Mr LATHAM -Exactly. I am not prepared to entrust any government with the power of obtaining legislation by a mere request to the British Parliament.


Mr Hughes - We are discussing projected legislation arising out of the declaration of the equality of the. status of the Mother Country and the dominions. One thing is" obvious: if a foreign government makes a proposal to Great Britain, the British Government accepts it without question as a proposal by the. nation for whj.cn the government speaks.


Mr LATHAM - And the same rule would apply to a request from a dominion government if this statute were accepted in its present form. If that rule were accepted absolutely, this Government could put any legislation it liked through the Imperial Parliament. I am not prepared to accept that position.


Mr Lazzarini - If a government submitted a piece of legislation to this Parliament and it was rejected, does -the honorable member- contend that, 'under this clause, the Government could appeal to the Imperial Parliament to pass that legislation ?


Mr LATHAM - Yes.


Mr Lazzarini - That would be surrendering our right of self-government.


Mr Brennan - Surely the Deputy Leader of the Opposition (Mr. Latham) is under a misapprehension. The honorable member for Werriwa (Mr. Lazzarini) suggested that a measure which had been rejected by this Parliament might be passed by the British Parliament.


Mr LATHAM - A government that was a party to such an action would run the risk of passing out of existence. At the present time there is no possibility of that happening; but, if this statute is passed, it appears to me that the only practice that could be adopted in Great Britain would be to refuse to look behind the request of the government of the day. As the right honorable member for North Sydney (Mr. Hughes) has indicated, to deal with dominions in the same way as foreign countries, and to regard the government as representing the people, without looking behind the request, would be too dangerous, and I am not prepared to accept such a proposal.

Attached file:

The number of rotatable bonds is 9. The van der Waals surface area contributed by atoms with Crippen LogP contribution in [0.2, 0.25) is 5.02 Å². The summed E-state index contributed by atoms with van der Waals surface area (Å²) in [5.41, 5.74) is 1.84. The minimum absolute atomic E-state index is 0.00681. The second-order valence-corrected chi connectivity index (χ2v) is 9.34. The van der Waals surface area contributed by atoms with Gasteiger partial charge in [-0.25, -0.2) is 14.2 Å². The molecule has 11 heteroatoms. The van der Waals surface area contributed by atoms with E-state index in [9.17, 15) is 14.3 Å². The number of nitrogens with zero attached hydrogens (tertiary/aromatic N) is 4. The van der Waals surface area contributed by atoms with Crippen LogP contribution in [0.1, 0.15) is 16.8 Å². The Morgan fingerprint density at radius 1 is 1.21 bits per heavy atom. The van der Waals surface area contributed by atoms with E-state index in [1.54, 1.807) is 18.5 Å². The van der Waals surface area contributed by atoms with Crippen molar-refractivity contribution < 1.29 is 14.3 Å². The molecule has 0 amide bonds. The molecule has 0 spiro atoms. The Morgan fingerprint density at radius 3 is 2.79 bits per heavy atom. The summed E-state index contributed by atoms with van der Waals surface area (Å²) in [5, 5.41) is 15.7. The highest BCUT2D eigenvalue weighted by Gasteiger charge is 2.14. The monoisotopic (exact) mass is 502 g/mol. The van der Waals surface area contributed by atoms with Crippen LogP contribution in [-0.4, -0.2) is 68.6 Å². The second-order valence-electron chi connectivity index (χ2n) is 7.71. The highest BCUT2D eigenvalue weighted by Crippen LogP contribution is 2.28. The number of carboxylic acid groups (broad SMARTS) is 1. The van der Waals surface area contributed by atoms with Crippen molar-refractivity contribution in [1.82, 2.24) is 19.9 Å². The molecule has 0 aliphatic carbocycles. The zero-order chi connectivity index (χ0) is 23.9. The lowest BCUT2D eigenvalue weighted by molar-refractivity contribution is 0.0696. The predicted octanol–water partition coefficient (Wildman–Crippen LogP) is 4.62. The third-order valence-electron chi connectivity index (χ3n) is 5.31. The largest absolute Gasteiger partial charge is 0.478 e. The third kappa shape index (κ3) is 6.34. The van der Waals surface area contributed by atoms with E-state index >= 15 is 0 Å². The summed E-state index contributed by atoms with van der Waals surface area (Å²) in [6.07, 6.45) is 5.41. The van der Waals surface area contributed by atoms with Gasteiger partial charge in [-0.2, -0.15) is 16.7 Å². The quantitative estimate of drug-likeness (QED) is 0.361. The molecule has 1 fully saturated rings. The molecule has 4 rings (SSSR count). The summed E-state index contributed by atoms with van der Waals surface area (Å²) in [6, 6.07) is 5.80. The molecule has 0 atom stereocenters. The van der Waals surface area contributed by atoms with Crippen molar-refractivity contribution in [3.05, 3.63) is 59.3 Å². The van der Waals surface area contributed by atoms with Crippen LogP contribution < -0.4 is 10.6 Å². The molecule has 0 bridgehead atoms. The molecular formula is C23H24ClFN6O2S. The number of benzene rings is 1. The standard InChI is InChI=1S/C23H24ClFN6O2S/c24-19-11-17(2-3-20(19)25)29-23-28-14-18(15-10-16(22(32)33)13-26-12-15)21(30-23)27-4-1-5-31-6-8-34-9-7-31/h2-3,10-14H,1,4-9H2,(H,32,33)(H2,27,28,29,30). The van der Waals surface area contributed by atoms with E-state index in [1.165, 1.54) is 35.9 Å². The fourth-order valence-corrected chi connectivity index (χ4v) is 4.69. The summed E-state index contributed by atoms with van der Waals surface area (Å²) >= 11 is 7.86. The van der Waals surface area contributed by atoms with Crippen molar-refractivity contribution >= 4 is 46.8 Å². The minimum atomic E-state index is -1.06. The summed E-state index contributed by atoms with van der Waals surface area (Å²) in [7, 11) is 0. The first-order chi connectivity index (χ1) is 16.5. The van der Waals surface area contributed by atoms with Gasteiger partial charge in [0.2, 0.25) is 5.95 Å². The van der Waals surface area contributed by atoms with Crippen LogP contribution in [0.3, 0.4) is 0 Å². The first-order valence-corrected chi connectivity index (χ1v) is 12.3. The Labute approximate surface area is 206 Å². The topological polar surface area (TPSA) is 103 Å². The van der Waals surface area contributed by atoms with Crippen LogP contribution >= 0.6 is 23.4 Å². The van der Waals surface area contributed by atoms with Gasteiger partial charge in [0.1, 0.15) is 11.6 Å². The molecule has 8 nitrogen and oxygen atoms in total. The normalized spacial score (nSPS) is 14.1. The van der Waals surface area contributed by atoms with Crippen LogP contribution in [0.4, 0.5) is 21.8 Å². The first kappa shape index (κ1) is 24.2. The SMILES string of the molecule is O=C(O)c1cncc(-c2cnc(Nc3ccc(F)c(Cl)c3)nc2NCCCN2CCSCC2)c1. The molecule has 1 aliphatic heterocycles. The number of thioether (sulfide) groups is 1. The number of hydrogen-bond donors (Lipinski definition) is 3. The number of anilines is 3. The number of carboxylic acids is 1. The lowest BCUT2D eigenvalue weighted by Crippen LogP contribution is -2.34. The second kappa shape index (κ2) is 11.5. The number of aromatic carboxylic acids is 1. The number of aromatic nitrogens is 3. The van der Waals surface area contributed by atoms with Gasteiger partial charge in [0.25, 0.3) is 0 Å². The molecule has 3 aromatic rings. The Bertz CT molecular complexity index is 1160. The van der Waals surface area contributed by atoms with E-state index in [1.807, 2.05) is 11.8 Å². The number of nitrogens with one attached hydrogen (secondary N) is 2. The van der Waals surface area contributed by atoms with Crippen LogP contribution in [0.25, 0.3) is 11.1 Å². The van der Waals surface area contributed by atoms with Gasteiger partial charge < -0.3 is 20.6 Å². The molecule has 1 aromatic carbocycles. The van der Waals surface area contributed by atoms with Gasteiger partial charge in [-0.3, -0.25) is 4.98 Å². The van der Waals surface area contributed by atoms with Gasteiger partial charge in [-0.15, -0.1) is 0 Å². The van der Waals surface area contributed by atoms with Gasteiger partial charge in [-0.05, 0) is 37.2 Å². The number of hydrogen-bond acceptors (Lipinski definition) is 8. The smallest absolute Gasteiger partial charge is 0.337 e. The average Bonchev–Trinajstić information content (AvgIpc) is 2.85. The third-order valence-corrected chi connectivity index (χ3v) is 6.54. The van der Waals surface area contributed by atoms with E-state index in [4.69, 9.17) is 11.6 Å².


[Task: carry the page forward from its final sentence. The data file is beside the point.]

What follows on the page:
Mr Brennan - I think that the honorable member for Werriwa has been left under the impression that there may be a motion of appeal to the British Parliament against a decision of this Parliament, whereas, in truth and in fact, the general scheme of this proposal is that no legislation of the British Parliament shall operate in Australia without the consent of its people.


Mr LATHAM - For the word "dominion " I am proposing to insert the words " parliament and government ". The object of my amendment is that, instead of the request being from a dominion, it should be from the parliament and the government of a dominion.


Mr Crouch - Strike clause 3 out altogether.


Mr LATHAM - I am prepared to do that.


Mr Crouch - The clause admits perpetual inferiority.


Mr Brennan - That is not so.


Mr LATHAM - These proposals are brought forward in the form of a reso lution, and there is a discussion upon it. There are no first reading, second reading, committee and third reading -stages. I suggest that the proposals should be put to the House in the form of a legislative request, instead of merely by means of a resolution. We should have the fullest opportunity for consideration and amendment, such as is afforded with respect to all important legislation.


Mr Coleman - May this resolution be amended ?


Mr LATHAM - It may, but the effect of an amendment upon action by the British Parliament would have to be considered. If requests were received in different forms from the various dominions, the statute would have to be more complicated than would otherwise be the case.